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St. Vincent’s Family Ties

With her new album, Annie Clark finally comes to terms with her father’s white-collar prison experience — all thanks to the healing power of Seventies rock

Annie Clark, a.k.a. St. Vincent

Erik Carter for Rolling Stone

One of the last times Annie Clark went to see her father in a Texas prison, a fellow visitor asked her to autograph a receipt — the only paper they had on hand. “You can’t bring phones in, so you can’t take a normal selfie. I guess I’m glad that a selfie of me in there doesn’t exist,” Clark, 38, says. “I find it very darkly comic. It’s obviously very sad, but it’s also incredibly funny.”

Clark saw her father taken away by the U.S. government in May 2010 for what she describes as “white-collar nonsense.” Over the next near-decade, she visited him in between releasing four albums of increasingly acclaimed art rock as St. Vincent. She performed with Nirvana at the 2014 Rock & Roll Hall of Fame induction ceremony … and was forced to go to Walmart more than once to buy XXL sweatpants when the prison deemed her clothing too tight for a visit. She won Best Rock Song at the 2019 Grammys … while the massive collection of books she brought for her dad to read behind bars was confiscated and replaced with various editions of the Bible. Now, two years after her father was finally released, she’s making sense of it all on her seventh studio album, Daddy’s Home, out May 14th.

If her 2011 breakthrough, Strange Mercy, reflected the “pain and ambivalence” of her father’s arrest, as she writes in a comic that accompanies the new album, then Daddy’s Home is about coming full circle. Zooming in to chat about the record, Clark has ditched the super-streamlined aesthetic that accompanied the sleek pop of 2017’s Masseduction, instead opting for a head scarf and Seventies-style tinted glasses.

“I think that with my last record, I had gone as far as I could in a certain way with fly-out-of-the-speakers-and-grab-you-by-the-throat kinds of sounds,” she says. Daddy’s Home feels more human and lived-in, with echoes of Bowie, Sly Stone, and other Seventies artists. That era, she says, was “post-flower-child idealism, but it’s pre-disco. It’s this period of time that I feel like is analogous to where we are now. We’re in the grimy, sleazy, trying-to-figure-out-where-we-go-from-here period.”

The record careens from Prince-esque stompers like album opener “Pay Your Way in Pain” to the title track, which brims with bluesy jazz — especially with the addition of backup singers Lynne Fiddmont and Kenya Hathaway (daughter of late R&B legend Donny Hathaway), who croon on the chorus. “I’ve never done a record where I wasn’t singing my own backups,” Clark says. “I feel like there’s a specific meaning behind that, if you were the only one doubling your own voice or harmonizing. This record is way looser, way more about just performance.”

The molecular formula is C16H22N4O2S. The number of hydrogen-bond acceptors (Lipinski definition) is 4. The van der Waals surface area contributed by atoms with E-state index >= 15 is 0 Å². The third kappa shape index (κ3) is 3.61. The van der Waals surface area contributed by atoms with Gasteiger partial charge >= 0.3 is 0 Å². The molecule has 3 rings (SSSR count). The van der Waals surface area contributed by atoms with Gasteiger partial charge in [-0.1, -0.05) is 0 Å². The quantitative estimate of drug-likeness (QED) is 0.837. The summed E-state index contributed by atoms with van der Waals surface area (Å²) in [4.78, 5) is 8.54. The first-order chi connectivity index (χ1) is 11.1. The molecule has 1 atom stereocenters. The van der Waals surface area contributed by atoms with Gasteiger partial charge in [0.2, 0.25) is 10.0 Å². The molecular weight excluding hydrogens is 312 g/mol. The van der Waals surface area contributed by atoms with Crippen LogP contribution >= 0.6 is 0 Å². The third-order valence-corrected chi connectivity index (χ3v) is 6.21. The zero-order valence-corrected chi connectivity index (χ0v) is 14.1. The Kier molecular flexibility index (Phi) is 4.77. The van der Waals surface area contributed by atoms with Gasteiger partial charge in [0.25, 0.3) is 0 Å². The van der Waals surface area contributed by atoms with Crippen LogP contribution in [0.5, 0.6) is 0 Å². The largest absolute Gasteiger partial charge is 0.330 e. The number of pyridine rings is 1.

She found the album’s sound while working with producer Jack Antonoff in New York before the pandemic began. “I was walking down the hall at Electric Lady Studios with Jack,” she recalls, “and I was like, ‘I want to make this down-and-out, downtown kind of record.’ ” Antonoff then sat down at the studio’s Wurlitzer to record “At the Holiday Party,” which recalls a woozy catch-up with a washed-out star. “I was like, ‘Yeah, this is it,’ ” she says. “ ‘These sounds are warm, and they’re literal, and they’re evocative.’ “

New York is a main character on the record — the mysterious Johnny, a rough-and-tumble friend whom she’s mentioned on several past albums, makes an appearance as “Bowery John” — but Clark’s part-time home of L.A. turns up too. On the psychedelic “The Melting of the Sun,” she muses on women who have been crushed or otherwise mistreated by the entertainment industry, Joni Mitchell and Marilyn Monroe among them. “People tried to quiet them when they were saying something that was righteous or true or hard to hear,” Clark says. “[That song] in particular is a love letter to strong, brilliant female artists. Each of them survived in an environment that was in a lot of ways hostile to them.”

Daddy’s Home is an album that’s teeming with life and loss, backup vocals and brass sections — which, naturally, leaves Clark dreaming about how it will all work onstage, whenever touring is possible again. “The last record and the tours I did were full multi-media assaults,” she says. “[This time], I will be excited to just play. Just people onstage playing music and killing it, without all the spectacle.”

From Rolling Stone US